- Hold the syringe straight up and down and push the needle down through the center of the medication vial stopper.
- Be sure that the tip of the needle is in the empty space above the liquid in the vial. Push down slowly on the plunger to inject all the air from the syringe into the vial .
- Keep the needle inside the vial and turn both the vial and the needle upside down. Hold the vial and syringe straight up. Make sure the needle tip is in the medication liquid, not in the space above it, to prevent bubbles from forming in the syringe.
- Slowly pull back on the plunger to fill the syringe with medication up to the mark that matches your dose.
- Pull the syringe straight out of the vial. Do not touch the needle to anything.
- Remove air bubbles from the syringe by holding the syringe with the needle pointing up to the ceiling. Use your thumb and finger to gently tap the syringe to bring air bubbles to the top. Push the plunger slightly to push air bubbles out of the syringe without squirting out any liquid.
- Keep the syringe pointing up until you are ready to give your dose. See below for injection instructions.
To prepare a prefilled syringe of peginterferon alfa-2a, follow these steps:
- Find a clean comfortable area and collect the supplies you will need: prefilled syringe, needle with needle guard, and several alcohol pads.
- Remove a prefilled syringe from the refrigerator and warm it by gently rolling it in your hands for 1 minute. Be careful not to shake the syringe.
- Wash your hands with soap and warm water. Dry your hands with a paper towel and use the towel to turn off the faucet.
- Remove the needle from the package, but keep the plastic cap on the needle until you are ready to inject the medication.
- Remove the rubber cap on the tip of the syringe and throw it away.
- Put the needle on the end of the syringe barrel so that it fits tightly. Keep the syringe in a horizontal position until you are ready to use it. If you need to set the syringe down, make sure the plastic needle cap (shield) is covering the needle. Do not touch the needle to anything.
- Remove the plastic cap from the needle shield, but do not remove the orange needle guard attached to the syringe above the needle.
- Hold the syringe with the needle pointing toward the ceiling. Using your thumb and finger, tap the syringe to bring any air bubbles to the top. Press the plunger in slightly to push any air bubbles out of the syringe.
- Slowly and carefully push down on the plunger rod until the edge of the plunger is lined up with the mark on the syringe barrel that matches your dose. If you are not sure which mark on the syringe matches your dose, stop and call your doctor or pharmacist before you inject any medication. Do not save or reuse any medication that you squirt out of the syringe.
- Do not let the needle touch any surface. See below for injection instructions.
To inject a dose of peginterferon alfa-2a, follow these steps:
- Gently tap the skin in the place where you plan to inject peginterferon alfa-2a. Use an alcohol pad to clean the skin in the injection spot and allow it to air dry for 10 seconds.
- Hold the needle with the point facing up. Use your thumb and forefinger to pinch up a fold of skin at the injection spot.
- Hold the syringe like a pencil at a 45 or 90 degree angle to your skin. In one quick motion, insert the needle as far as it will go into the pinched area of skin. Pull back slightly on the syringe plunger. If blood comes into the syringe, the needle has entered a blood vessel. Do not inject. Pull out the needle and throw away the syringe and needle in a puncture proof container. Choose a different spot to inject your medication and start the injection process over using new supplies. If no blood appears, let go of the pinched skin and slowly push the plunger all the way down so that all of the medication is injected.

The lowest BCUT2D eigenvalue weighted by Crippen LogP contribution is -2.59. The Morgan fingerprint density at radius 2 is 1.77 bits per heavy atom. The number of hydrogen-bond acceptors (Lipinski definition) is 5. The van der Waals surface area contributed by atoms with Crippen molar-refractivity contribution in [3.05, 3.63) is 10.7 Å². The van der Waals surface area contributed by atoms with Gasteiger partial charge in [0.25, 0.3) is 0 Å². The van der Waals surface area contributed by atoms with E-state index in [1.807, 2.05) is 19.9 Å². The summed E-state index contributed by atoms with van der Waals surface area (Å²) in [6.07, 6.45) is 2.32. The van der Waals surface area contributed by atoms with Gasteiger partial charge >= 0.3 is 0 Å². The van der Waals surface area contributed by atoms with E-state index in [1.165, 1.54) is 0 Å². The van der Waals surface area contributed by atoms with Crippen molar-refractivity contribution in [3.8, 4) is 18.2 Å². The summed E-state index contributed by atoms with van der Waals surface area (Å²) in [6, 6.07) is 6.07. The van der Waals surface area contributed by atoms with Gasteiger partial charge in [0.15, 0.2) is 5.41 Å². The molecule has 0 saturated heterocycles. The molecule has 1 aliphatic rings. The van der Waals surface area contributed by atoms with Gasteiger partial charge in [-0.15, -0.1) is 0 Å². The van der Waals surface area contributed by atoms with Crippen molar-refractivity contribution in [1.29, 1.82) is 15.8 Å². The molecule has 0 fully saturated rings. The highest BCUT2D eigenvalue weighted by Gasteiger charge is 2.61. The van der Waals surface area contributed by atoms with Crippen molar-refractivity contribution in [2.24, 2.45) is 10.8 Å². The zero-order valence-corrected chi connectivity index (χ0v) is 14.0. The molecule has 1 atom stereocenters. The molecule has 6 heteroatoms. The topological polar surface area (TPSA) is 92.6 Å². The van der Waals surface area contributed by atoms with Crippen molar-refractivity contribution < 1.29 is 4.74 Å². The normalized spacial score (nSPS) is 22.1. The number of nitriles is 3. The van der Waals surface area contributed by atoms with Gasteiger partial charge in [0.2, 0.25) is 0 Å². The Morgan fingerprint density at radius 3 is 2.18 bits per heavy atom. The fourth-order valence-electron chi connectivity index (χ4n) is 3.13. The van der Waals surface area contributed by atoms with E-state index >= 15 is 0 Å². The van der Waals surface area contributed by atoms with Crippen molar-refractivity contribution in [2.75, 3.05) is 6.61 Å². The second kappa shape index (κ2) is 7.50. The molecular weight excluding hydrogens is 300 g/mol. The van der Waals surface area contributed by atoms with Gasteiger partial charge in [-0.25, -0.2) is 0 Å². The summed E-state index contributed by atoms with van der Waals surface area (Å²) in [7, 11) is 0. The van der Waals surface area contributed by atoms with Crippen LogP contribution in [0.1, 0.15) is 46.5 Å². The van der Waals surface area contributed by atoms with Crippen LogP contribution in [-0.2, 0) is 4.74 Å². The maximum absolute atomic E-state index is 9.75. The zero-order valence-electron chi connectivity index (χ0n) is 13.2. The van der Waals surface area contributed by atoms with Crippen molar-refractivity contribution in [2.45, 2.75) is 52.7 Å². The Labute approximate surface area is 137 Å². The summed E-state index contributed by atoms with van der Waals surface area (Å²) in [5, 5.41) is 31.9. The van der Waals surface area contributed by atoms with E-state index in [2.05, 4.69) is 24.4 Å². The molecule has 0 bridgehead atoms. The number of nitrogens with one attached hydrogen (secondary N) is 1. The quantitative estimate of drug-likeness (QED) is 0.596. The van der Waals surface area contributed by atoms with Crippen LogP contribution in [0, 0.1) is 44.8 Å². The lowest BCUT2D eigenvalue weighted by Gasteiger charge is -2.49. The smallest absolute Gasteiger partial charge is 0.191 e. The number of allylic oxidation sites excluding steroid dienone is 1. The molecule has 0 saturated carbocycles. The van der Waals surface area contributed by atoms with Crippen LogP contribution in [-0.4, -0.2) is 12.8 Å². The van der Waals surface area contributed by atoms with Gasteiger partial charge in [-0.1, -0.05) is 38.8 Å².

- Pull the needle out at the same angle you put it into your skin. Wipe the injection spot with an alcohol pad.
- If you used a syringe with an orange needle-stick protection device, put the free end of the orange needle guard on a flat surface and push down on it until it clicks and covers the needle.
- Throw away your syringe and needle in a puncture-proof container right away. If you used a vial of peginterferon alfa-2a, throw it away. Each vial can only be used once.
This medication may be prescribed for other uses; ask your doctor or pharmacist for more information.
Before using peginterferon alfa-2a,
- tell your doctor and pharmacist if you are allergic to peginterferon alfa-2a, other alpha interferons, any other medications, benzyl alcohol, or polyethylene glycol (PEG).Ask your doctor if you are not sure if a medication you are allergic to is an alpha interferon.
- tell your doctor and pharmacist what other prescription and nonprescription medications, vitamins, nutritional supplements, and herbal products you are taking or plan to take. Be sure to mention any of the following: clozapine (Clozaril); cyclobenzaprine (Flexeril); imipramine (Tofranil); certain medications for HIV or AIDS such as abacavir (Ziagen, in Epzicom, in Trizivir), didanosine (ddI or Videx), emtricitabine (Emtriva, in Truvada), lamivudine (Epivir, in Combivir, in Epzicom, in Trizivir), stavudine (Zerit), tenofovir (Viread, in Truvada), zalcitabine (HIVID), and zidovudine (Retrovir, in Combivir, in Trizivir); methadone (Dolophine, Methadose); mexilitene (Mexitil); naproxen (Aleve, Anaprox, Naprosyn, others); riluzole (Rilutek); tacrine (Cognex); and theophyilline (TheoDur, others). Your doctor may need to change the doses of your medications or monitor you carefully for side effects.